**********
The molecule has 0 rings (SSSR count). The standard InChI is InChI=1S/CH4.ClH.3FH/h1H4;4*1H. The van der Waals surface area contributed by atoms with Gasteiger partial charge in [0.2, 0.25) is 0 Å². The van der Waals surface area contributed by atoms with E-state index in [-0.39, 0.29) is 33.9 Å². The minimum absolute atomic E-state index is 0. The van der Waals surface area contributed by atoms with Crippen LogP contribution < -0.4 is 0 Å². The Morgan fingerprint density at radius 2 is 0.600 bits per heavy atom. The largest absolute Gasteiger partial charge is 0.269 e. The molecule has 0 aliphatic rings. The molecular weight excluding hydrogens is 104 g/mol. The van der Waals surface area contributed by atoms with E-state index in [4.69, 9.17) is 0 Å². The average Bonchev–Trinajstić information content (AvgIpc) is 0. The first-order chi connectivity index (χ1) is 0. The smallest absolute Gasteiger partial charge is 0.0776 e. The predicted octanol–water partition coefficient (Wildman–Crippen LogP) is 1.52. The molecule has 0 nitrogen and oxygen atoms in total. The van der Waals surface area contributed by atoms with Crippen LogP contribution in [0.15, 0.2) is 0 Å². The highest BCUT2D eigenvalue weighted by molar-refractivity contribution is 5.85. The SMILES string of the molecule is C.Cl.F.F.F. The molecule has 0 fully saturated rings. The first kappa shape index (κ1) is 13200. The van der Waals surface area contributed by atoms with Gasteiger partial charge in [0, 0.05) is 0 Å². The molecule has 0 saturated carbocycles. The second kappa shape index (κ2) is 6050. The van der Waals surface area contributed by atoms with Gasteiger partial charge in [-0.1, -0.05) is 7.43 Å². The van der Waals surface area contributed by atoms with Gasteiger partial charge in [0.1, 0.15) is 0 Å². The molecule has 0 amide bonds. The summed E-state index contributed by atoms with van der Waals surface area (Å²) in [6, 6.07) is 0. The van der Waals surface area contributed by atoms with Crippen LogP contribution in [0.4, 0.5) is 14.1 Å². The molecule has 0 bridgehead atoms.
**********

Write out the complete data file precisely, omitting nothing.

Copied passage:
The molecule has 0 rings (SSSR count). The standard InChI is InChI=1S/CH4.ClH.3FH/h1H4;4*1H. The van der Waals surface area contributed by atoms with Gasteiger partial charge in [0.2, 0.25) is 0 Å². The van der Waals surface area contributed by atoms with E-state index in [-0.39, 0.29) is 33.9 Å². The minimum absolute atomic E-state index is 0. The van der Waals surface area contributed by atoms with Crippen LogP contribution < -0.4 is 0 Å². The Morgan fingerprint density at radius 2 is 0.600 bits per heavy atom. The largest absolute Gasteiger partial charge is 0.269 e. The molecule has 0 aliphatic rings. The molecular weight excluding hydrogens is 104 g/mol. The van der Waals surface area contributed by atoms with E-state index in [4.69, 9.17) is 0 Å². The average Bonchev–Trinajstić information content (AvgIpc) is 0. The first-order chi connectivity index (χ1) is 0. The smallest absolute Gasteiger partial charge is 0.0776 e. The predicted octanol–water partition coefficient (Wildman–Crippen LogP) is 1.52. The molecule has 0 nitrogen and oxygen atoms in total. The van der Waals surface area contributed by atoms with Crippen LogP contribution in [0.15, 0.2) is 0 Å². The highest BCUT2D eigenvalue weighted by molar-refractivity contribution is 5.85. The SMILES string of the molecule is C.Cl.F.F.F. The molecule has 0 fully saturated rings. The first kappa shape index (κ1) is 13200. The van der Waals surface area contributed by atoms with Gasteiger partial charge in [0, 0.05) is 0 Å². The molecule has 0 saturated carbocycles. The second kappa shape index (κ2) is 6050. The van der Waals surface area contributed by atoms with Gasteiger partial charge in [-0.1, -0.05) is 7.43 Å². The van der Waals surface area contributed by atoms with Gasteiger partial charge in [0.1, 0.15) is 0 Å². The molecule has 0 amide bonds. The summed E-state index contributed by atoms with van der Waals surface area (Å²) in [6, 6.07) is 0. The van der Waals surface area contributed by atoms with Crippen LogP contribution in [0.4, 0.5) is 14.1 Å². The molecule has 0 bridgehead atoms.